With the limitations of any retrospective and indirect comparison, we herein report a trend towards statistical significance favoring the use of GnRH analogue for all the survival endpoints considered. In order to put our results into context, it is worth considering that mPFS and mOS reported with combination therapy were fairly comparable with those previously observed with AIs, which were in the range of 4.4–13 and 33–39 months, respectively, independently on whether AIs were combined with a GnRH analogue or not [6–8]. These results are rooted, in our opinion, in the fact than more than half of the patients in this study received antiandrogen-based therapy mostly between the 1970s and 1980s [11–13]. With this therapeutic approach, mPFS was rather similar (8.9 months) to that observed with AIs, whereas mOS was shorter (24.3 months). Intuitively, this divergent pattern suggests that patients treated with antiandrogen-containing therapy were more likely to have received outdated post-progression treatments and possibly suboptimal supportive care, as already detailed . In other words, the inclusion in the present analysis of patients treated at the dawning of antihormone therapy probably diluted the advantages potentially deriving from the use of GnRH analogues. Secondly and non-negligibly, five patients (~20 %), of whom four were previously presented in , included in the monotherapy group who received an AI as a first-line therapy were rechallenged with an AI plus a GnRH analogue following disease progression. Notably, four out five of them confirmed or improved the best overall response observed in the previous therapeutic line with AI monotherapy. We cannot therefore exclude a role for such a sequential approach in diluting treatment efficacy and ultimately flattening survival curves.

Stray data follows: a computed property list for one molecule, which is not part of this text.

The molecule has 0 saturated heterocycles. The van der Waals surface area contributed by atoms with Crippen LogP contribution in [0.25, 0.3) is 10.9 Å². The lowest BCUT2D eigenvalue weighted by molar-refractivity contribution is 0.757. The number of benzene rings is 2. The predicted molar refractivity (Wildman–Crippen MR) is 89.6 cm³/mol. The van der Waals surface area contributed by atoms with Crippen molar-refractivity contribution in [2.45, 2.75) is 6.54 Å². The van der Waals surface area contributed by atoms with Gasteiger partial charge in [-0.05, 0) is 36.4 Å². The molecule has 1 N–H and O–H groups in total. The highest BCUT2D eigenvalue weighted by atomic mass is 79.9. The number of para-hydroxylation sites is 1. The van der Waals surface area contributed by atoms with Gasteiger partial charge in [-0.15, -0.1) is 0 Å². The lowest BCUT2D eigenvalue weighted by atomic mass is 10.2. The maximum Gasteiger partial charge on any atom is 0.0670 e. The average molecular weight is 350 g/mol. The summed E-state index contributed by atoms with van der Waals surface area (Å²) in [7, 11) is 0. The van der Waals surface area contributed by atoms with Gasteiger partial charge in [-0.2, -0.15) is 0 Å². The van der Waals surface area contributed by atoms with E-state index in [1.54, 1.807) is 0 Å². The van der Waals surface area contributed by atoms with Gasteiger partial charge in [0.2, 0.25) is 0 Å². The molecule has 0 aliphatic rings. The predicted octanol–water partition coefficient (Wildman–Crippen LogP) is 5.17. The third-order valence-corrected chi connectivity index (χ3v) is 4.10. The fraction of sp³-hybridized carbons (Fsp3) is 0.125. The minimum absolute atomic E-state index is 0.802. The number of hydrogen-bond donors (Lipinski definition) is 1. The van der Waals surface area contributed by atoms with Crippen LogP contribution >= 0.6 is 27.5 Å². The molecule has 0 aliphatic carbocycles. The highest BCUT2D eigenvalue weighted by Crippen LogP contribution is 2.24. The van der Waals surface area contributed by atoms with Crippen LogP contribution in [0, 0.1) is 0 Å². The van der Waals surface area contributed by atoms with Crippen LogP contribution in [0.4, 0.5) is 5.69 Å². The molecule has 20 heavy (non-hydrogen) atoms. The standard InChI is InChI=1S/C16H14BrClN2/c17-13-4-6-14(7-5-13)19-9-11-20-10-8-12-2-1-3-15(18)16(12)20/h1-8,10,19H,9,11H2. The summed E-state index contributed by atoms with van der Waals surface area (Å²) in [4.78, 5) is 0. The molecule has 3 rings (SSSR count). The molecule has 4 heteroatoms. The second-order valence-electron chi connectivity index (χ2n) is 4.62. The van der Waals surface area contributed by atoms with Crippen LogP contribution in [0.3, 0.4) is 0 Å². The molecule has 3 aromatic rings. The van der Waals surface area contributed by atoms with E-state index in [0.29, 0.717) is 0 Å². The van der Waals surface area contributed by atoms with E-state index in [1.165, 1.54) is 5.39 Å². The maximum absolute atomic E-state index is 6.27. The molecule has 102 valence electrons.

We are aware that no firm conclusions can be drawn from this study, as the evidence provided does not meet criteria to settle the debate on the usefulness of GnRH analogues. On the other hand, however, clues emerging from this analysis encourage clinicians to consider GnRH analogues in the therapeutic continuum, irrespectively of the therapeutic “backbone” used. Finally, a provocative question arose that is whether, in pursuing the goal of sequential hormonal therapy for delaying chemotherapy, GnRH analogues shall deserve substantially increased consideration as singularly deliverable agents.